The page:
• We all have our challenges, some big, some small, and some that require assistance. As a blind man, I know firsthand the importance of reliable technology, not just for the use of completing chores, but also for mingling with everyone else. Here are seven apps for people with disabilities that enhance anything from socializing to buying groceries.

  • For the past three weeks I've been physically disabled, unable to leave my apartment by myself. I've been using a walker for mobility — I'm hoping that my doctor will allow me to switch to a cane sometime next week. A physical therapist comes over three times a week to help me get my bad leg back into shape. I have an orthopedic chair in my shower stall as I can only stand on my own for a few seconds at a time. Stairs are particularly dangerous for me.

  • Depression is common. But more common is the fact that, as a society, we don’t openly talk about depression and its impact on our communities. And while depression is very debilitating, and is recognized as a disability by the Americans with Disability Act (A.D.A.), its constant misunderstanding causes people who suffer from it to be misjudged.

  • Monday, Oct. 19 marks the first day of early voting — even so, more than 2.5 million Floridians have already cast their vote by turning in their ballots by mail, according to the Florida Division of Elections.

  • People with disabilities are the largest minority group in the United States, according to the Current Population Survey. Still, despite the considerable size of this community, people with disabilities have had minimal representation in film. For three decades, the international disability film festival Superfest, which this year is being co-presented by the Paul K. Longmore Institute on Disability at San Francisco State University and the Lighthouse for the Blind San Francisco, has given both emerging and established filmmakers a place to present edgy and new perspectives on disability on the silver screen.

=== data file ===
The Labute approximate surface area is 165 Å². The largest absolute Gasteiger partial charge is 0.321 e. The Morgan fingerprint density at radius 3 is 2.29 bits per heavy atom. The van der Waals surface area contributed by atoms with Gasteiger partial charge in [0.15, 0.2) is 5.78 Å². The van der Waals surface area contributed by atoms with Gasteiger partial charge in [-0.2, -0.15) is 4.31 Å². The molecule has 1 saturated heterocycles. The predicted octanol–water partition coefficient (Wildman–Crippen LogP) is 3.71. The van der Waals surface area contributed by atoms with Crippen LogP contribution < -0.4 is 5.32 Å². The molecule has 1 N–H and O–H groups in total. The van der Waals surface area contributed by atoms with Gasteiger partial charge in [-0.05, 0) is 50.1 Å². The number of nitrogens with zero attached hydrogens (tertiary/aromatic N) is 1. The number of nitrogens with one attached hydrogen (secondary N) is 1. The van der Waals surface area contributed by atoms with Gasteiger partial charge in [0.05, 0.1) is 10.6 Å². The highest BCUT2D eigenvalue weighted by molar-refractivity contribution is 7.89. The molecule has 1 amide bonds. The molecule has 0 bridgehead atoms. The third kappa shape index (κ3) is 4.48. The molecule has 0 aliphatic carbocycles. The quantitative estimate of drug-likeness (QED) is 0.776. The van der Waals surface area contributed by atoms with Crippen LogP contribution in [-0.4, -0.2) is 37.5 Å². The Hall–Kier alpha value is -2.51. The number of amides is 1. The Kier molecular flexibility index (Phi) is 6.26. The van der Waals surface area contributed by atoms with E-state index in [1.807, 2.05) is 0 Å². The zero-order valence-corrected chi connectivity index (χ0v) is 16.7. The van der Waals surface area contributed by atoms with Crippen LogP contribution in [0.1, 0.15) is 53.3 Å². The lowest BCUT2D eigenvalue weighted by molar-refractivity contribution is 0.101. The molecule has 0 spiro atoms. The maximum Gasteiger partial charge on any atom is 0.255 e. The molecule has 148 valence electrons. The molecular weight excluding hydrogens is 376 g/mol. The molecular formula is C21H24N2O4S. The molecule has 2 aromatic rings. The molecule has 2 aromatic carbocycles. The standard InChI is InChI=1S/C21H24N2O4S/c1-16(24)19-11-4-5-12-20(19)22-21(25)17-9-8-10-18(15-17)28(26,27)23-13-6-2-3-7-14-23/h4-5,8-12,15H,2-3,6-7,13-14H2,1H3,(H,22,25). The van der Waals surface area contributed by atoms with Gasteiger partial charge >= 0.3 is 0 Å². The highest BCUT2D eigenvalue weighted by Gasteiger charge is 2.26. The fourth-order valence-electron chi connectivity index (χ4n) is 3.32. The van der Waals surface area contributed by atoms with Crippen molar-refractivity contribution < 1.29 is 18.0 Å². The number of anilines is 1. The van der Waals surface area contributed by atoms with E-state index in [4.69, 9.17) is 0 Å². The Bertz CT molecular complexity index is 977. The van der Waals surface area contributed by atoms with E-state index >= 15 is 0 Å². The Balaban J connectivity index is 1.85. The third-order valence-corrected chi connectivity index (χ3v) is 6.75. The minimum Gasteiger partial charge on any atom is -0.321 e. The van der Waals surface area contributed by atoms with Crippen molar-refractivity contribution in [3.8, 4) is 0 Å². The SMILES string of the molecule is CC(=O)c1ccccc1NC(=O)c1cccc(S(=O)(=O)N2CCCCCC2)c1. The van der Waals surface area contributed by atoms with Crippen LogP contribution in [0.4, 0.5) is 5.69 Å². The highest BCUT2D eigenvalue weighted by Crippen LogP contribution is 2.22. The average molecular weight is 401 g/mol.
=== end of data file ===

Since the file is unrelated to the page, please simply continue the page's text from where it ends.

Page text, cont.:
For most young people, adolescence is a time filled with fashion and romantic concerns. For Alex Koren, his teen years were the beginning of a quest for equal access for the hearing impaired.

  • In February 2017, Leah Gardner attended a community dinner at the LightHouse of San Francisco’s headquarters on Market St. She was one of 20 or so people who sat around a table and listened to Laura Millar, the LightHouse’s new Sexuality Health Programs Coordinator, share her vision of having a contingent at the annual San Francisco Gay Pride Parade.

  • While sex and disability are two topics rarely discussed together in popular culture, thanks to dating and hookup websites, people with disabilities are finding communities where they can not only chat about sex, but also enjoy the occasional booty call.

  • To put it simply, dogs are amazing. Whether they are begging for food with those piercing eyes, or smothering you with wet kisses, they make it impossible not to smile.

  • Six Black transgender women have been found dead in the past two weeks. Three of them during Pride Month.

  • The Americans with Disabilities Act doesn’t require a pool lift be installed at Wilton Station, but David Ferebee thinks principle should have compelled the condo association to provide one.